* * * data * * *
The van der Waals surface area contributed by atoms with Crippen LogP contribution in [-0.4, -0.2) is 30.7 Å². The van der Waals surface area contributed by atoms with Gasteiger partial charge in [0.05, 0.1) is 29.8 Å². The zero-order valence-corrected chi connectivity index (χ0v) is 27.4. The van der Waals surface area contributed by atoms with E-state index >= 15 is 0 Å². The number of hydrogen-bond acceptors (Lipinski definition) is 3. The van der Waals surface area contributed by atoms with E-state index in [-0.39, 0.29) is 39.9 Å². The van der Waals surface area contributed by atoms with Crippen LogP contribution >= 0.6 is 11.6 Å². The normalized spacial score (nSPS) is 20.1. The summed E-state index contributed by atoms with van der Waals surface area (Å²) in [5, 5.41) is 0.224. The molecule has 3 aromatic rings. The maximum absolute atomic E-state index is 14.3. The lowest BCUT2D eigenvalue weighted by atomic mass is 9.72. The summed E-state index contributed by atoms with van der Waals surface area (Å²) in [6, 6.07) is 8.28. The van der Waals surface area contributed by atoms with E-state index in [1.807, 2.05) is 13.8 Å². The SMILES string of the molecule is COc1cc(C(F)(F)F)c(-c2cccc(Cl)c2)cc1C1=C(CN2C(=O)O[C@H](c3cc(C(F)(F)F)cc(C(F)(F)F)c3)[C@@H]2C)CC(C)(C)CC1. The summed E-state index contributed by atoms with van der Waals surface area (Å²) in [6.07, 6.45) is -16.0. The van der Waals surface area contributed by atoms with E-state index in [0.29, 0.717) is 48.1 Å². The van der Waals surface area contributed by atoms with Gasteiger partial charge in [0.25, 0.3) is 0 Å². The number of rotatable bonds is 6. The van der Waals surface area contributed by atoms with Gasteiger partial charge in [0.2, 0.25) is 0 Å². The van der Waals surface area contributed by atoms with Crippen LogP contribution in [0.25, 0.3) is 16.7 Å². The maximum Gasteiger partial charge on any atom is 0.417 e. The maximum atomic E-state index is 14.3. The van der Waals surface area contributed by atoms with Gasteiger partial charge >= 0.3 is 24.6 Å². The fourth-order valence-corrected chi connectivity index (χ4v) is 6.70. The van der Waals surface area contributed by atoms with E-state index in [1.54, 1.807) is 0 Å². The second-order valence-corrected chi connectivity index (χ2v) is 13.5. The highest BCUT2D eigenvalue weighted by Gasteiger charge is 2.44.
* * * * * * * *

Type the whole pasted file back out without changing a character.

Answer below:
The van der Waals surface area contributed by atoms with Crippen LogP contribution in [-0.4, -0.2) is 30.7 Å². The van der Waals surface area contributed by atoms with Gasteiger partial charge in [0.05, 0.1) is 29.8 Å². The zero-order valence-corrected chi connectivity index (χ0v) is 27.4. The van der Waals surface area contributed by atoms with E-state index >= 15 is 0 Å². The number of hydrogen-bond acceptors (Lipinski definition) is 3. The van der Waals surface area contributed by atoms with E-state index in [-0.39, 0.29) is 39.9 Å². The van der Waals surface area contributed by atoms with Crippen LogP contribution >= 0.6 is 11.6 Å². The normalized spacial score (nSPS) is 20.1. The summed E-state index contributed by atoms with van der Waals surface area (Å²) in [5, 5.41) is 0.224. The molecule has 3 aromatic rings. The maximum absolute atomic E-state index is 14.3. The lowest BCUT2D eigenvalue weighted by atomic mass is 9.72. The summed E-state index contributed by atoms with van der Waals surface area (Å²) in [6, 6.07) is 8.28. The van der Waals surface area contributed by atoms with E-state index in [1.807, 2.05) is 13.8 Å². The SMILES string of the molecule is COc1cc(C(F)(F)F)c(-c2cccc(Cl)c2)cc1C1=C(CN2C(=O)O[C@H](c3cc(C(F)(F)F)cc(C(F)(F)F)c3)[C@@H]2C)CC(C)(C)CC1. The summed E-state index contributed by atoms with van der Waals surface area (Å²) in [6.07, 6.45) is -16.0. The van der Waals surface area contributed by atoms with E-state index in [0.29, 0.717) is 48.1 Å². The van der Waals surface area contributed by atoms with Gasteiger partial charge in [0.25, 0.3) is 0 Å². The number of rotatable bonds is 6. The van der Waals surface area contributed by atoms with Gasteiger partial charge in [0.2, 0.25) is 0 Å². The van der Waals surface area contributed by atoms with Crippen LogP contribution in [0.25, 0.3) is 16.7 Å². The maximum Gasteiger partial charge on any atom is 0.417 e. The maximum atomic E-state index is 14.3. The van der Waals surface area contributed by atoms with Gasteiger partial charge >= 0.3 is 24.6 Å². The fourth-order valence-corrected chi connectivity index (χ4v) is 6.70. The van der Waals surface area contributed by atoms with E-state index in [1.54, 1.807) is 0 Å². The second-order valence-corrected chi connectivity index (χ2v) is 13.5. The highest BCUT2D eigenvalue weighted by Gasteiger charge is 2.44.